A tax loophole for common folks
Some 25 percent of eligible filers don't use the Earned Income Tax Credit. The IRS is trying to reduce errors in the program.
Not enough people are as honest about their taxes as Larry Featherly, an unemployed man who badly needs cash so he can get his car fixed, find a job, and move out of his parents' house.
Mr. Featherly volunteers that his two teenage daughters are in foster care. This admission means that Featherly will not get as much back from the government's main antipoverty program for working people, called the Earned Income Tax Credit (EITC). Instead of being eligible for up to $4,000 from the government, he will get $836.
"My goal is to get my kids back," he says while watching two students from nearby Colgate University prepare his return.
The accuracy of returns such as Featherly's - especially on the issue of children living with their families - is now at the heart of a debate over the $36 billion program for 21 million Americans. Despite efforts to fix the problem, the Internal Revenue Service believes there are still errors, either unintentional or fraudulent, in this program.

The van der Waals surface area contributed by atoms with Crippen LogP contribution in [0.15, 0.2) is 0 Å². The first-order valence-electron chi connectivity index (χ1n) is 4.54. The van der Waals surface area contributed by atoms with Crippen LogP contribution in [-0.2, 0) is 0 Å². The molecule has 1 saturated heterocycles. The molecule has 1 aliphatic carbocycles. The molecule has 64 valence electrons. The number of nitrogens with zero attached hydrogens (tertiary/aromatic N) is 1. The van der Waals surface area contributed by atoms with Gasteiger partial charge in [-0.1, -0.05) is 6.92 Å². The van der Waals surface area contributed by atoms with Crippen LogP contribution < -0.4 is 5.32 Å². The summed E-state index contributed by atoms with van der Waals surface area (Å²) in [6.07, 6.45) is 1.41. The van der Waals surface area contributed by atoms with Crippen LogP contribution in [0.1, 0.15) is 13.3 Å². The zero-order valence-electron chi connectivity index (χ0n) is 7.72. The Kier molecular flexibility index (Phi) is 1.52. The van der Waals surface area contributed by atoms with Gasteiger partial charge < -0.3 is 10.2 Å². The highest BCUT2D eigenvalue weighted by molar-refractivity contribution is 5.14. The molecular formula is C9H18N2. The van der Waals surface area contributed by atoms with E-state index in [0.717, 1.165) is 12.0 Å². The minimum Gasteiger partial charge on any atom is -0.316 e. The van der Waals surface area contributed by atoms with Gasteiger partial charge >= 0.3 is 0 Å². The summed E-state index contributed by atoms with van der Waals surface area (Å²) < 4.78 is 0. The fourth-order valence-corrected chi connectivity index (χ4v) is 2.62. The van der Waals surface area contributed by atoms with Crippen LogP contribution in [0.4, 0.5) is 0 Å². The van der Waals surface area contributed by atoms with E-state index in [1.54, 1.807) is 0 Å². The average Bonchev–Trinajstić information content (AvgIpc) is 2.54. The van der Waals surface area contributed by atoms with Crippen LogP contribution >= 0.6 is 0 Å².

It is now experimenting with a pilot program to try to cut down on the mistakes. President Bush, in his budget proposal, suggests simplifying the program in yet another effort to improve it.
Yet advocates of the EITC say if there is any mistake, it is the fact that some 25 percent of the people who are eligible for the program don't apply - perhaps because they don't know they are eligible.
"We are basically running a social-services program without the administrative infrastructure," says David Williams, the EITC director at the Internal Revenue Service (IRS) in Washington. "We are administering the largest means-tested, antipoverty program."
Last week, in part because of concerns about the error rate, the Senate Budget Committee voted to lop 10 percent off the program, a vote reversed by the full Senate. The House, in its version of the budget, has yet to tackle the program. "The House has said it would like $8 billion out of program cuts or tax increases," says John Wancheck, outreach coordinator for the earned-income credit at the Center on Budget and Policy Priorities in Washington. "When you look at places for cuts, Medicaid and EITC are at the top of the list."